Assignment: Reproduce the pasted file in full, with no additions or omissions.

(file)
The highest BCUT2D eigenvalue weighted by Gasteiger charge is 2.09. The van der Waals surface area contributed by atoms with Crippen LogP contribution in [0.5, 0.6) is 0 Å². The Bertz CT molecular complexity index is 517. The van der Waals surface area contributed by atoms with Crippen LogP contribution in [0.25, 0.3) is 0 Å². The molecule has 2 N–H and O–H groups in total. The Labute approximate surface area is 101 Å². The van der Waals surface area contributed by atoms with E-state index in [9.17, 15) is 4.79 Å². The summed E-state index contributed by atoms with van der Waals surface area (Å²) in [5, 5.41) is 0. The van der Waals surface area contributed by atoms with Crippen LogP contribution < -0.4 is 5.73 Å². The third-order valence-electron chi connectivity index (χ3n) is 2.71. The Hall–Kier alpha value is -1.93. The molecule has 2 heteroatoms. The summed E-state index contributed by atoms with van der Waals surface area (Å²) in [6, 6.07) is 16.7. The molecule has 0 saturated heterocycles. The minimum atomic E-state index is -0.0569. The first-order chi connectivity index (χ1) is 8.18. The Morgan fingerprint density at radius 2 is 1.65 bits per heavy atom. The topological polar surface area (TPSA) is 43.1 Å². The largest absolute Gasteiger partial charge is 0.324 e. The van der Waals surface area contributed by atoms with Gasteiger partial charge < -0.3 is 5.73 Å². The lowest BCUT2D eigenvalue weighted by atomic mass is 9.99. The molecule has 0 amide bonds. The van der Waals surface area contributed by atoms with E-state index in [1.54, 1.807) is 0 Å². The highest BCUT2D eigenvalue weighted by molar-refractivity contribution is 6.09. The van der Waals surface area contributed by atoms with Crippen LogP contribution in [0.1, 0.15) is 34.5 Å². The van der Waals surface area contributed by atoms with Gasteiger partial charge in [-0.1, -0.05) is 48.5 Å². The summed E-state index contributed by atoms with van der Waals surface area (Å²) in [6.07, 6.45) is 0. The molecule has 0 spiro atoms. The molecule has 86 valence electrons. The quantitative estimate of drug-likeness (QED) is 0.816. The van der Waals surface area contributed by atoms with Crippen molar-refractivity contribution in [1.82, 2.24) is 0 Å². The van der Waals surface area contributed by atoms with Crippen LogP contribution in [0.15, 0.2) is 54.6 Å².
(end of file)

The highest BCUT2D eigenvalue weighted by Gasteiger charge is 2.09. The van der Waals surface area contributed by atoms with Crippen LogP contribution in [0.5, 0.6) is 0 Å². The Bertz CT molecular complexity index is 517. The van der Waals surface area contributed by atoms with Crippen LogP contribution in [0.25, 0.3) is 0 Å². The molecule has 2 N–H and O–H groups in total. The Labute approximate surface area is 101 Å². The van der Waals surface area contributed by atoms with E-state index in [9.17, 15) is 4.79 Å². The summed E-state index contributed by atoms with van der Waals surface area (Å²) in [5, 5.41) is 0. The van der Waals surface area contributed by atoms with Crippen LogP contribution < -0.4 is 5.73 Å². The third-order valence-electron chi connectivity index (χ3n) is 2.71. The Hall–Kier alpha value is -1.93. The molecule has 2 heteroatoms. The summed E-state index contributed by atoms with van der Waals surface area (Å²) in [6, 6.07) is 16.7. The molecule has 0 saturated heterocycles. The minimum atomic E-state index is -0.0569. The first-order chi connectivity index (χ1) is 8.18. The Morgan fingerprint density at radius 2 is 1.65 bits per heavy atom. The topological polar surface area (TPSA) is 43.1 Å². The largest absolute Gasteiger partial charge is 0.324 e. The van der Waals surface area contributed by atoms with Gasteiger partial charge < -0.3 is 5.73 Å². The lowest BCUT2D eigenvalue weighted by atomic mass is 9.99. The molecule has 0 amide bonds. The van der Waals surface area contributed by atoms with E-state index in [1.54, 1.807) is 0 Å². The highest BCUT2D eigenvalue weighted by molar-refractivity contribution is 6.09. The van der Waals surface area contributed by atoms with Crippen LogP contribution in [0.1, 0.15) is 34.5 Å². The van der Waals surface area contributed by atoms with Gasteiger partial charge in [-0.1, -0.05) is 48.5 Å². The summed E-state index contributed by atoms with van der Waals surface area (Å²) in [6.07, 6.45) is 0. The molecule has 0 spiro atoms. The molecule has 86 valence electrons. The quantitative estimate of drug-likeness (QED) is 0.816. The van der Waals surface area contributed by atoms with Crippen molar-refractivity contribution in [1.82, 2.24) is 0 Å². The van der Waals surface area contributed by atoms with Crippen LogP contribution in [0.15, 0.2) is 54.6 Å².